In her 2009 e-mail, Ms. Plouhar referred to complaints about early failures of the ASR from doctors and regulators abroad. Regulators in Australia were then pressuring DePuy to withdraw the artificial hip from the market there or face having it forced off.
“This comes at a time when ASR data from national registries (Australia and UK) is being closely scrutinized because of higher revision rates,” she wrote.
DePuy does not appear to have violated any laws by not publicly releasing the F.D.A. ruling, which was contained in a so-called nonapprovable letter. The F.D.A., as a matter of policy, does not release such decisions, saying that they may contain confidential business information.
But DePuy’s decision not to publicize the agency’s findings to doctors, patients and others while continuing to market the device may undercut its defense in the 5,000 related lawsuits pending against it and could also tarnish its reputation.
Throughout the episode, DePuy blamed orthopedic surgeons for the model’s failures, saying that doctors were not positioning a component properly. But the clinical findings rejected by the F.D.A. came from A.S.R. studies run by surgeons hand-picked by DePuy, including some who had developed the implant and received royalties or consulting fees in connection with it.
The e-mail containing Ms. Plouhar’s report about the F.D.A. decision is among thousands of company documents released to lawyers suing the company under a court-ordered seal.
It is not known how many patients received the implant in the year between the F.D.A. decision and the recall. But during the device’s eight years on the market, it was used in an estimated 93,000 people, about one-third of them in the United States.
The version of the device rejected by the F.D.A. was developed by DePuy for use in a hip replacement procedure called resurfacing, which is a bone-sparing alternative to standard surgery. The company started selling the implant abroad around 2003 but because resurfacing was a new procedure, the F.D.A. required DePuy to run clinical trials before selling the device in the United States.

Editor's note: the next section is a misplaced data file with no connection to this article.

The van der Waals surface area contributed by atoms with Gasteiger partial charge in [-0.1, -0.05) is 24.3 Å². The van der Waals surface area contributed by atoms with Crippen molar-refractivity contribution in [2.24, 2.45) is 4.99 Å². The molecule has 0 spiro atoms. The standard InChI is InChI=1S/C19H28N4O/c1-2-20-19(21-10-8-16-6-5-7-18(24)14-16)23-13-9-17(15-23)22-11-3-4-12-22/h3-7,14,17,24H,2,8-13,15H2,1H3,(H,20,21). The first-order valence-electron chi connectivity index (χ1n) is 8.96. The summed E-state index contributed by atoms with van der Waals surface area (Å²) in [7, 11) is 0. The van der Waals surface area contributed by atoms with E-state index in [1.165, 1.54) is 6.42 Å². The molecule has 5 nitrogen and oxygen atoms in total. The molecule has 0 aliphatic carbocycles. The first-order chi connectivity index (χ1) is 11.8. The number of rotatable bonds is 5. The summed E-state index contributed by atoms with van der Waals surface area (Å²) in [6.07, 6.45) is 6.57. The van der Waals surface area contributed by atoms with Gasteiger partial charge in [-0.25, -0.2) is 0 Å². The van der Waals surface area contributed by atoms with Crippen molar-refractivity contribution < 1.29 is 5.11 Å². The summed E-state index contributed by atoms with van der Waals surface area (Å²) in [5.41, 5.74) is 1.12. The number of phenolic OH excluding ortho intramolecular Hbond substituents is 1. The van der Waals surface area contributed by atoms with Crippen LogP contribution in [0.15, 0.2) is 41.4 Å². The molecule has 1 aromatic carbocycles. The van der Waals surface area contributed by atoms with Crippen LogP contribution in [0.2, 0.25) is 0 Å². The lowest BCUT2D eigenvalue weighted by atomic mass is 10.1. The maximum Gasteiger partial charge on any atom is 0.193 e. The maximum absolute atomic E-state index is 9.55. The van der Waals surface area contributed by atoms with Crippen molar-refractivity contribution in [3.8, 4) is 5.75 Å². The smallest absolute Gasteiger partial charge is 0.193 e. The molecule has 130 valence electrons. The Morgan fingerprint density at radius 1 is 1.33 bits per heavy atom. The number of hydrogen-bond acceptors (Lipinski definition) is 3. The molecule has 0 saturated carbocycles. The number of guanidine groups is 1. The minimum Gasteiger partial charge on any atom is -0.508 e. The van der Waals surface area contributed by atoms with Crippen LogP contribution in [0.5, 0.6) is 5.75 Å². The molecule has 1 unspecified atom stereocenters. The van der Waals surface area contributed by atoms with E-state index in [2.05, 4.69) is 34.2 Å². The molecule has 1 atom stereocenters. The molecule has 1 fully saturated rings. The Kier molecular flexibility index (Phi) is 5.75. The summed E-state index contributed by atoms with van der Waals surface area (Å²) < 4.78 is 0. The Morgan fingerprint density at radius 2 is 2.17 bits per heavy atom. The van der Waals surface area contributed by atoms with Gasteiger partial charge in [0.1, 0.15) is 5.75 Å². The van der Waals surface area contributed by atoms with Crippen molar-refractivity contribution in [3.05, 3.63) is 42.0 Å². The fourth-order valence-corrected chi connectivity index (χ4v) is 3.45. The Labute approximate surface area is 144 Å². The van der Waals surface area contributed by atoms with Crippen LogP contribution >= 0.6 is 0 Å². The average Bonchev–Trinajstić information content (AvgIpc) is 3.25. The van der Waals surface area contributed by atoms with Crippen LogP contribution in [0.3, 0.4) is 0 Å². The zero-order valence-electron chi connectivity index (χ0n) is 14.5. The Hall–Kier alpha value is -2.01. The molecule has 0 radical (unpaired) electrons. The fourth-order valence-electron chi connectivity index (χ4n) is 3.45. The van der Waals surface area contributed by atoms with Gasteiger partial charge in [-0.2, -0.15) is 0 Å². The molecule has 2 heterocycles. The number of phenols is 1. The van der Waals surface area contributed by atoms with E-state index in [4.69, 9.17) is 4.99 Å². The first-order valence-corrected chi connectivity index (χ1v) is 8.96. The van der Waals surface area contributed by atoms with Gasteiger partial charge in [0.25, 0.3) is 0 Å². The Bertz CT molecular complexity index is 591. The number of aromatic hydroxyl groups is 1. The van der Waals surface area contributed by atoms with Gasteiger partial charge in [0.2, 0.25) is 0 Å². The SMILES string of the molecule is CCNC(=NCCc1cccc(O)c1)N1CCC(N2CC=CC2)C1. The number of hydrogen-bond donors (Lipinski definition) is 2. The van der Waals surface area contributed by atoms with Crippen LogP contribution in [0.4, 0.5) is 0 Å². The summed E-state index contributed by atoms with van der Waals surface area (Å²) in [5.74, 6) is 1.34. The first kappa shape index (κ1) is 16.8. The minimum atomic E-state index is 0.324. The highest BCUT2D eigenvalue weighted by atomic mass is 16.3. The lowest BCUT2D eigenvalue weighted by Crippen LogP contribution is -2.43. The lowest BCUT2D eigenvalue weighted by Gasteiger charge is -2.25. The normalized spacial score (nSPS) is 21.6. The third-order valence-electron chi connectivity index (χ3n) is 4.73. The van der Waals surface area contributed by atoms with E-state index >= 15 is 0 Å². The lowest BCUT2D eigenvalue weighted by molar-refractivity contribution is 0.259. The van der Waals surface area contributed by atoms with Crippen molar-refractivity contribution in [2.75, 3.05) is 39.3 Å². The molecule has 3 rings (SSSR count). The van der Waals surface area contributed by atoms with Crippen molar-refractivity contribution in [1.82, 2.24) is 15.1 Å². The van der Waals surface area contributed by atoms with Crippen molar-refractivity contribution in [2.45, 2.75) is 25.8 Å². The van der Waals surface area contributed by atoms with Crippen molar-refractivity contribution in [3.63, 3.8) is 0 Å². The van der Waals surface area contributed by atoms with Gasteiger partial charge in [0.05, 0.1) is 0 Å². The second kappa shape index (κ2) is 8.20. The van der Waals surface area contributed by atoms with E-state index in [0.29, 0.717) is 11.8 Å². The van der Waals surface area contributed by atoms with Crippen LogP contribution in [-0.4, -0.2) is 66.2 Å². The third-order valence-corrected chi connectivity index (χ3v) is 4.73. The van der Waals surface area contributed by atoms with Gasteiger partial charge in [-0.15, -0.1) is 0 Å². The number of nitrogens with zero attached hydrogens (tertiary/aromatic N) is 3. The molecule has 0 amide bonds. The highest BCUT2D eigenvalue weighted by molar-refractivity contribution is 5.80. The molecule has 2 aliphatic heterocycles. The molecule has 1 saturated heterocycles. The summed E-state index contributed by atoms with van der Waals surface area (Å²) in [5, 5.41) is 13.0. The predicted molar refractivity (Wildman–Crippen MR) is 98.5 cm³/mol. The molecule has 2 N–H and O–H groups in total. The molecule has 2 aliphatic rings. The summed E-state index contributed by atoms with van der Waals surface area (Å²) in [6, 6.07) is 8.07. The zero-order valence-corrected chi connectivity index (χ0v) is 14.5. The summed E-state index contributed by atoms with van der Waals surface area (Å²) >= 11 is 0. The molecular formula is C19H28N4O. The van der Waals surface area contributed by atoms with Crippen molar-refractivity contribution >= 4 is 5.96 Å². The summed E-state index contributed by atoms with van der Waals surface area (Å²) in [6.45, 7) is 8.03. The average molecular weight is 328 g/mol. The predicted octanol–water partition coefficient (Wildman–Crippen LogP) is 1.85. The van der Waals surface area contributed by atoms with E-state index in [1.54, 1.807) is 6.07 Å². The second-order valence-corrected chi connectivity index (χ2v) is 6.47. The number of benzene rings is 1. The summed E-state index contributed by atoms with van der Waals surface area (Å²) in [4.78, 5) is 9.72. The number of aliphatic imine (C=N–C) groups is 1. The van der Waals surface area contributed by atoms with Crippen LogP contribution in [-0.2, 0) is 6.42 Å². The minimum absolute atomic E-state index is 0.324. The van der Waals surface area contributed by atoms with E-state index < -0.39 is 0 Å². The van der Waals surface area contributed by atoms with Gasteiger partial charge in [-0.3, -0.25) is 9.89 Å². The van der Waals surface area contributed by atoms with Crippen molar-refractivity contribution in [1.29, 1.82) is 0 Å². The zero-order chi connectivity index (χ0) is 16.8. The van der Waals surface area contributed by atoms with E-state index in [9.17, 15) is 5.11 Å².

However, while those studies were under way, DePuy used a regulatory loophole in 2005 to start marketing a version of the implant in the United States for use in standard hip replacement surgery. Both versions of the device used the same critical component, a solid metal cup that replaced a patient’s hip socket. Experts say the component was flawed in design. In the wake of the F.D.A.’s 2009 decision to reject the resurfacing version of the device, DePuy executives wrote in internal e-mails that the device’s fate appeared sealed.
“Can’t imagine we would go any further in the U.S.,” one executive wrote.
In September 2009, just weeks after the F.D.A. decision, other documents indicate that top DePuy executives decided to phase out the device. The company announced the move that November.
Company executives said then that the move reflected declining sales of the implant, rather than safety issues. In his statement last week, Mr. Ekdahl, the company’s president, reiterated that position.
“This was purely a business decision,” Mr. Ekdahl stated.
I will publish the Depuy letter as I found it interesting.
Posted by Connie at 2:17 PM